Andrew Carnegie’s decision to guide library construction developed outside of his own experience. Born in 1835, he spent his first 12 years on the coastal town of Dunfermline, Scotland. There he listened to men read aloud and discuss books borrowed within the Tradesmen’s Subscription Library that his father, a weaver, had helped create. Carnegie began his formal education at age eight, but simply had to stop after only three years. The rapid industrialization on the textile trade forced small businessmen like Carnegie’s father out of business. As a result, the family sold their belongings and immigrated to Allegheny, a suburb of Pittsburgh, Pennsylvania.

Andrew Carnegie’s decision to guide library construction developed outside of his own experience. Born in 1835, he spent his first 12 years on the coastal town of Dunfermline, Scotland. There he listened to men read aloud and discuss books borrowed within the Tradesmen’s Subscription Library that his father, a weaver, had helped create.website link Carnegie began his formal education at age eight, but simply had to stop after only three years. The rapid industrialization on the textile trade forced small businessmen like Carnegie’s father out of business. As a result, the family sold their belongings and immigrated to Allegheny, a suburb of Pittsburgh, Pennsylvania.

Although these new circumstances required the young Carnegie to visit work, his learning failed to end. Following a year from a textile factory, he became a messenger boy to your local telegraph company. A handful of his fellow messengers introduced him to Col. James Anderson of Allegheny, who every Saturday opened his personal library to any young worker who wished to borrow a manuscript. Carnegie later said the colonel opened the windows by which the light of information streamed. In 1853, once the colonel’s representatives made an effort to restrict the library’s use, Carnegie wrote a letter with the editor on the Pittsburgh Dispatch defending the ideal of the working boys to enjoy the pleasures for the library. More vital, he resolved that, should he ever be wealthy, he makes similar opportunities open to other poor workers.

Throughout the next half-century Carnegie accumulated the fortune that would enable him to fulfill that pledge. Throughout his years being a messenger, Carnegie had taught himself the art of telegraphy. This skill helped him make contacts with all the Pennsylvania Railroad, where he went to just work at age 18. Throughout his 12-year railroad association he rose quickly, ultimately becoming superintendent from the Pennsylvania’s Pittsburgh division. He simultaneously invested in a variety of other businesses, including railroad locomotives, oil, and iron and steel. In 1865, Carnegie left the railroad to manage the Keystone Bridge Company, which had been successfully replacing wooden railroad bridges with iron ones. Through 1870s he was concentrating on steel manufacturing, ultimately creating the Carnegie Steel Company. In 1901 he sold that business for $250 million.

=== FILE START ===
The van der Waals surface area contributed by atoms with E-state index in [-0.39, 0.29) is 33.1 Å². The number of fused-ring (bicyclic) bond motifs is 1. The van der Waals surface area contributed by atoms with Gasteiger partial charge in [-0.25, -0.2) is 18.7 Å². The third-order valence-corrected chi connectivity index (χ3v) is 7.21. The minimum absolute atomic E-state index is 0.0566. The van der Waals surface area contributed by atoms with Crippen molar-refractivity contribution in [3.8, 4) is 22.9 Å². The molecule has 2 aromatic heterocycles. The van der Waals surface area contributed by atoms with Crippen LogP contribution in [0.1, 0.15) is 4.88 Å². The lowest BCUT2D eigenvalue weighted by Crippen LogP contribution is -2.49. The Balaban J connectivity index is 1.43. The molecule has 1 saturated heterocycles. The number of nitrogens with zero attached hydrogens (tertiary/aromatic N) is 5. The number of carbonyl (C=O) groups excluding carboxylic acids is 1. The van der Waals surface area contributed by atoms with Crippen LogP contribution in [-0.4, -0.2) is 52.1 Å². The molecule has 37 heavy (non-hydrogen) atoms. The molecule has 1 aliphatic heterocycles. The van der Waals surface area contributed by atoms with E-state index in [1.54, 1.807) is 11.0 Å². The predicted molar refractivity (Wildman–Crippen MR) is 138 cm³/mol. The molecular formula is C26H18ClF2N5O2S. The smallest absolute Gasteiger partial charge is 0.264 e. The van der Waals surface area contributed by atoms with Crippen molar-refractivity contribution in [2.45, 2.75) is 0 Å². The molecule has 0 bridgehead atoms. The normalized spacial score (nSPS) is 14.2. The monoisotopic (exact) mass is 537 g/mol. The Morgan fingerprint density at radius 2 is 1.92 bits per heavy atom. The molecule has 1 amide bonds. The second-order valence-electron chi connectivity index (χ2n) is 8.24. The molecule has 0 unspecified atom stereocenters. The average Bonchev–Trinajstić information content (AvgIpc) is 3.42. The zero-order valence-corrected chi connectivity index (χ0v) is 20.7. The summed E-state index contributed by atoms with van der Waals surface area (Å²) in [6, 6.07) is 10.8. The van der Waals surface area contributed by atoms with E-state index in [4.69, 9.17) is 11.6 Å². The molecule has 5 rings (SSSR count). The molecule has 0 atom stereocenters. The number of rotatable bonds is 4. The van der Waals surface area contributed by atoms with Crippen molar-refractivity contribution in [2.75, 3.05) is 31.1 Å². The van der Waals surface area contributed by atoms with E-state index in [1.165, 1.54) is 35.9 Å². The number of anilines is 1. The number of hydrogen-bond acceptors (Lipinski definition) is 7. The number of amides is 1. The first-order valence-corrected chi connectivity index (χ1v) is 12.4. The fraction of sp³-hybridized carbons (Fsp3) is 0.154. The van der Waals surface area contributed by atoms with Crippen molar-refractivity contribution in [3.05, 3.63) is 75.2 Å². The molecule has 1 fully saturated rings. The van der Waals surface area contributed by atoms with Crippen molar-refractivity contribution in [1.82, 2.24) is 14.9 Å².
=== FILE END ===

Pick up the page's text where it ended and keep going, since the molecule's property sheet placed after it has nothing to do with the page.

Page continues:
Carnegie then retired and devoted the remainder of his life to philanthropy. Before selling Carnegie Steel he had started to consider how to deal with his immense fortune. In 1889 he wrote a famous essay entitled The Gospel of Wealth, of which he stated that wealthy men should live without extravagance, provide moderately with regard to dependents, and distribute the rest of their riches to profit the welfare and happiness belonging to the common man–using the consideration to assist you to only those would you help themselves. The Perfect Fields for Philanthropy, his second essay, listed seven fields in which the wealthy should donate: universities, libraries, medical centers, public parks, meeting and concert halls, public baths, and churches. He later expanded this list to include gifts that promoted scientific research, the actual spread of knowledge, plus the promotion of world peace. Many of these organizations always this very day: the Carnegie Corporation in Nyc, one example is, helps support Sesame Street.